Employer action code: act
The Lithuanian parliament (the Seimas) has approved a new Labor Code, which will take effect on January 1, 2017. The president vetoed certain provisions of the law, citing an imbalance between the interests of workers and employers, but the veto was overridden. Some articles of the new code represent substantial breaks with existing provisions, such as allowing for dismissal without just cause (with some restrictions), subject to a higher rate of severance. It also includes entirely new provisions such as the codification of law on postemployment, noncompete agreements. As such, the new code is expected to have a significant impact on employer policies and practices in Lithuania.
Severance and dismissal
- Severance will equal two months’ salary for all employees with a year or more of service and 50% of monthly pay for workers with under a year of service. Currently, payment varies from one to six months’ salary depending on service. One month’s severance will be payable on expiration of fixed-term contracts with terms exceeding two years.
- Dismissal without just cause will be permitted, subject to a notice period of at least three working days and minimum severance payment equal to at least six months’ average salary. Currently, termination of indefinite-term employment must be for valid reasons as stipulated in the current code. The provision will not apply to dismissals for discriminatory reasons or workers subject to special protections from dismissal.
- In the event of dismissal, staff with five or more years of service will be eligible for an additional lump sum severance benefit of one to three months’ average salary, payable by a special state fund.
- The standard notice period will be one month (two weeks for staff with less than a year of service), doubled for employees with children under the age of 14 or within five years of retirement and tripled for the disabled and persons within two years of retirement. Current standards are two months or four (for protected workers).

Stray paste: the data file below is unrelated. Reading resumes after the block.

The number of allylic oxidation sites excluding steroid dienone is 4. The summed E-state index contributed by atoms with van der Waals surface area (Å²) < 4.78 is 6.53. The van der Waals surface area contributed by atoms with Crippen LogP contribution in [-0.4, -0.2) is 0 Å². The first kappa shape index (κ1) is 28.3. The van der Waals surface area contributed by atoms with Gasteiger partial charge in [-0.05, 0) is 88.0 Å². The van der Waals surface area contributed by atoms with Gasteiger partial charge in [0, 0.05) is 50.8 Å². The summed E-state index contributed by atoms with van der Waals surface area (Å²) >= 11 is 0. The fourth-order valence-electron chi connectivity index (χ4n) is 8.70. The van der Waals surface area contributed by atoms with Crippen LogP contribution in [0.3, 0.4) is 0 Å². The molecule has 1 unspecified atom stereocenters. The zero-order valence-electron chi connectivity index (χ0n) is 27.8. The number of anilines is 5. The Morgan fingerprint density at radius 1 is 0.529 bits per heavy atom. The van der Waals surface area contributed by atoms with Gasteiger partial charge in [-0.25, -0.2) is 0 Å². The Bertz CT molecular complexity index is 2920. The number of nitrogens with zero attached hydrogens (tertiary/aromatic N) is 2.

- The code will establish various new types of employment contracts, including zero-hour, apprenticeship, project work and job-sharing agreements.
- The use of fixed-term contracts will be permitted for permanent positions, subject to a maximum duration of two years under one or more contracts (and a 20% maximum on all such contracts within an enterprise). Employers will be required to provide advance written notice of five to 10 days prior to the contract’s expiration date.
- Under the new code, the use of noncompete agreements will be permitted to protect the legitimate interest of an employer whose workers have specific skills and knowledge. The maximum duration will be two years, subject to payment of compensation equal to at least 40% of average prior wages for the duration of the agreement.
Working time/Annual leave
- Maximum working time will increase from 48 to 60 hours per week. Total weekly overtime will be eight hours (12 with the employee’s agreement), compared to the current limit of four hours of overtime over two consecutive days. The annual limit on overtime will increase from 120 to 180 hours per year (or higher by collective agreement).
- All employers will be able to set up flexible working arrangements with the agreement of staff. Currently, such arrangements are used only when the business requires irregular work hours. Under the provisions, it will be possible to average weekly working time (including overtime) over a four-week period up to a maximum of 48 hours.
- Minimum statutory annual leave will change from 28 calendar days to 20 business days (for staff on a five-day workweek). Calculation of additional annual leave for certain employee categories will likewise change from calendar to workdays.
Works councils/Collective bargaining
- Companies with 20 or more employees will be required to establish a works council by June 30, 2017. Currently, councils are established only on the initiative of employees. In smaller companies, workers will have the option to elect a trustee to represent them.
- Labor unions will have the exclusive right to represent workers in collective bargaining. Works councils will no longer be able to negotiate enterprise agreements in the absence of a union or higher-level agreement.
The new code’s substantive changes to general terms and conditions of employment should encourage employers with operations in Lithuania to review their workplace plans, policies and benefits. Lithuania suffers from fairly high unemployment (currently 8%), especially among the youth (where the rate is 16%), many of whom are emigrating to find work. Despite high unemployment, it is difficult for employers to find skilled workers for certain industries, such as the IT, transport and construction sectors. The government hopes the new code will stimulate job creation in the economy.